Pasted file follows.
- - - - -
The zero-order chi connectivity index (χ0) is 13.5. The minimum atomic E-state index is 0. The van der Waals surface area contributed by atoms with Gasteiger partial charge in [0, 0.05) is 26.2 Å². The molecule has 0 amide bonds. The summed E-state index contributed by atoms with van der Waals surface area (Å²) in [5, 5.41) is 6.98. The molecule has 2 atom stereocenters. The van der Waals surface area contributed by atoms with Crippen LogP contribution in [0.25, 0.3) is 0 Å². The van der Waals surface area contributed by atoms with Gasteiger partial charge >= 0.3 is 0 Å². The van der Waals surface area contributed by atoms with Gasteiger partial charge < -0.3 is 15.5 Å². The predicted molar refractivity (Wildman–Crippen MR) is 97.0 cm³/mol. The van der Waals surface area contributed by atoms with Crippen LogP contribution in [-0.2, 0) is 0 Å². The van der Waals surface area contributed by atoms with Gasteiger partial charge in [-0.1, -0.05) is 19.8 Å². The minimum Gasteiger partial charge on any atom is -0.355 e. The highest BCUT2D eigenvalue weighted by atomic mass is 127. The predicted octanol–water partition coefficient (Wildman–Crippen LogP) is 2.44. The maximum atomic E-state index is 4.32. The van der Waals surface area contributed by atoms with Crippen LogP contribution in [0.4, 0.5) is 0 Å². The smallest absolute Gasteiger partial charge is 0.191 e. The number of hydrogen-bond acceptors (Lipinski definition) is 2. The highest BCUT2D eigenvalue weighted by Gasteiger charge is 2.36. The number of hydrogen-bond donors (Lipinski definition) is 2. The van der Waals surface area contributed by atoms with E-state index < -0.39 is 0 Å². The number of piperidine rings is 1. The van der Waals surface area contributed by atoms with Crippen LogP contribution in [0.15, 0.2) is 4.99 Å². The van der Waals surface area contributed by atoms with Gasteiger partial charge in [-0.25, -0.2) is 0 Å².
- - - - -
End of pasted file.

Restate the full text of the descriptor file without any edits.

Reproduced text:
The zero-order chi connectivity index (χ0) is 13.5. The minimum atomic E-state index is 0. The van der Waals surface area contributed by atoms with Gasteiger partial charge in [0, 0.05) is 26.2 Å². The molecule has 0 amide bonds. The summed E-state index contributed by atoms with van der Waals surface area (Å²) in [5, 5.41) is 6.98. The molecule has 2 atom stereocenters. The van der Waals surface area contributed by atoms with Crippen LogP contribution in [0.25, 0.3) is 0 Å². The van der Waals surface area contributed by atoms with Gasteiger partial charge >= 0.3 is 0 Å². The van der Waals surface area contributed by atoms with Gasteiger partial charge < -0.3 is 15.5 Å². The predicted molar refractivity (Wildman–Crippen MR) is 97.0 cm³/mol. The van der Waals surface area contributed by atoms with Crippen LogP contribution in [-0.2, 0) is 0 Å². The van der Waals surface area contributed by atoms with Gasteiger partial charge in [-0.1, -0.05) is 19.8 Å². The minimum Gasteiger partial charge on any atom is -0.355 e. The highest BCUT2D eigenvalue weighted by atomic mass is 127. The predicted octanol–water partition coefficient (Wildman–Crippen LogP) is 2.44. The maximum atomic E-state index is 4.32. The van der Waals surface area contributed by atoms with Crippen LogP contribution in [0.4, 0.5) is 0 Å². The smallest absolute Gasteiger partial charge is 0.191 e. The number of hydrogen-bond acceptors (Lipinski definition) is 2. The highest BCUT2D eigenvalue weighted by Gasteiger charge is 2.36. The number of hydrogen-bond donors (Lipinski definition) is 2. The van der Waals surface area contributed by atoms with E-state index < -0.39 is 0 Å². The number of piperidine rings is 1. The van der Waals surface area contributed by atoms with Crippen LogP contribution in [0.15, 0.2) is 4.99 Å². The van der Waals surface area contributed by atoms with Gasteiger partial charge in [-0.25, -0.2) is 0 Å².